So now they are growing coral!   Using the same underwater frames they’d built for the clams they are growing branching corals for export around the world.   Lawton explained that they’re sending it to places where there reefs have been damaged or to places that have no natural coral but want it growing to attract more people. They use plastic cups as moulds to pour concrete into. They then superglue (I kid you not) bits of coral onto the concrete and sit it in the frame and the coral grows! When it’s big enough it’s air freighted around the world.

On to our next snorkeling spot and Al says it was the most perfect place in the world to snorkel. As we pulled up, two giant trevally chased a school of little fish across the sandbank towards the boat before it got too shallow for them. The snorkeling here was even better. More interesting coral, different fish, some clams with amazing blue coloured lips . And you could just sit on the sandbank if you wanted to with your head just under the water. Amazing.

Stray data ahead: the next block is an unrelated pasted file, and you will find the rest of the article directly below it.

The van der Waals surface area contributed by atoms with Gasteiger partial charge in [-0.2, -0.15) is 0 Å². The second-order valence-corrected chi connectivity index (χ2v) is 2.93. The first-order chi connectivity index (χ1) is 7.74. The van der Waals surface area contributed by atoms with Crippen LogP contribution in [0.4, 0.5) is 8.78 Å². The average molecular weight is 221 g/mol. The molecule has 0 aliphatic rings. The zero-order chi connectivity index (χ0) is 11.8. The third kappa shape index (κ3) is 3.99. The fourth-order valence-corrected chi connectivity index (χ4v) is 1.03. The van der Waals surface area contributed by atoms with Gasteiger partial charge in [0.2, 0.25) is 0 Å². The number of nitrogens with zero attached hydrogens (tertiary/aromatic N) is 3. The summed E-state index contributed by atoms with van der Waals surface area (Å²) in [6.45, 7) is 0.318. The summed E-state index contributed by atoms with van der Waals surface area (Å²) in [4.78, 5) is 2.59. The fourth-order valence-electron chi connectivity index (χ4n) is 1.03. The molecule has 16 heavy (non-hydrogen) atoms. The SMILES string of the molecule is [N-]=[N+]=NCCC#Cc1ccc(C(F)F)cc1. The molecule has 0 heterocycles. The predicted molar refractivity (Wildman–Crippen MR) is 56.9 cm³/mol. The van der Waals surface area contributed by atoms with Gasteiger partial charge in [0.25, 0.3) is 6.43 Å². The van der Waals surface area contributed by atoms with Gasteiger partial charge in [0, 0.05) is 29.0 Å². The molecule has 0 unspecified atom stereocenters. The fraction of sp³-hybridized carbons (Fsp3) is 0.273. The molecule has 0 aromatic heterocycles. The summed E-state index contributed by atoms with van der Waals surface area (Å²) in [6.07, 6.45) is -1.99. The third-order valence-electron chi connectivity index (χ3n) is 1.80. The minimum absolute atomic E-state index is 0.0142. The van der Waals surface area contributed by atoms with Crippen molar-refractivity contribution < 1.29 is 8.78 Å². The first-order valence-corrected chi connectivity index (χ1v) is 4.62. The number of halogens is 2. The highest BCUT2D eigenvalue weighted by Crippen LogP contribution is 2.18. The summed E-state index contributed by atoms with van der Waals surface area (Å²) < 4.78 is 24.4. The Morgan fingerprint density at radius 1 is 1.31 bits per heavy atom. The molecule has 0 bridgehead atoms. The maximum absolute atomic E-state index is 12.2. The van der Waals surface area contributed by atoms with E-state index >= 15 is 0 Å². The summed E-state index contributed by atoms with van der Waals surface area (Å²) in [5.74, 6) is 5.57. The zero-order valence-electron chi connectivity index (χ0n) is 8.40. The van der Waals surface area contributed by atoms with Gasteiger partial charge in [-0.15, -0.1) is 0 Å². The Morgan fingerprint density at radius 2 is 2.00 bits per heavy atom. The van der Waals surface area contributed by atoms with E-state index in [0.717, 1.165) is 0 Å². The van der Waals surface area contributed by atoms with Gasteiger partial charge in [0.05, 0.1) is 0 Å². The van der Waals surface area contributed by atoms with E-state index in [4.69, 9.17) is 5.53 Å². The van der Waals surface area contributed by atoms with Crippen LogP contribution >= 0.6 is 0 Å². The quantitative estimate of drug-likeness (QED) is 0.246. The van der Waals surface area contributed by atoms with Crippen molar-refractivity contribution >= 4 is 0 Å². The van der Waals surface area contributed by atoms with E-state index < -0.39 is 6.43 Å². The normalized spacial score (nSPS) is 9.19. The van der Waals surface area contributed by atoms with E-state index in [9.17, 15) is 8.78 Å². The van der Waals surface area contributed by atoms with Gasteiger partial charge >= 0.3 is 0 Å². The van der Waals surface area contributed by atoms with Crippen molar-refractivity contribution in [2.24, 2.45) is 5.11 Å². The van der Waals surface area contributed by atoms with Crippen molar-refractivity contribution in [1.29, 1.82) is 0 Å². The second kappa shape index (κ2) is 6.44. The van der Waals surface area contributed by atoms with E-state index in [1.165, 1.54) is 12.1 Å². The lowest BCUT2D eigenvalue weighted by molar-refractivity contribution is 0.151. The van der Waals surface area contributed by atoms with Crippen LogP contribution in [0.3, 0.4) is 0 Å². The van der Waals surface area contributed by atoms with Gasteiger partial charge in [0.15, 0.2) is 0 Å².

It was glary and quiet hot in the open speed boat but Nicholas and Louisa’s little guys were coping fantastically. They were getting a bit hungry though as were everyone else. We finally stopped on a motu for lunch. We went for a wander while they prepared it on board.   Was a great spread of freshly barbequed fish, great salads, some local fruit - an amazing pawpaw curry, manioc, etc etc. Delicious.

On the opposite side of the island we’d walked past another group who was also having their lunch. They were sat at long tables that were in the water. They had big umbrellas over them and guys were bringing food to them in woven baskets. One of the other ladies we were with said that was a standard Teking lagoon cruise inclusion. She also said they do more snorkeling as they have faster boats that can get you to more places. Maybe we need to take another lagoon cruise before we leave .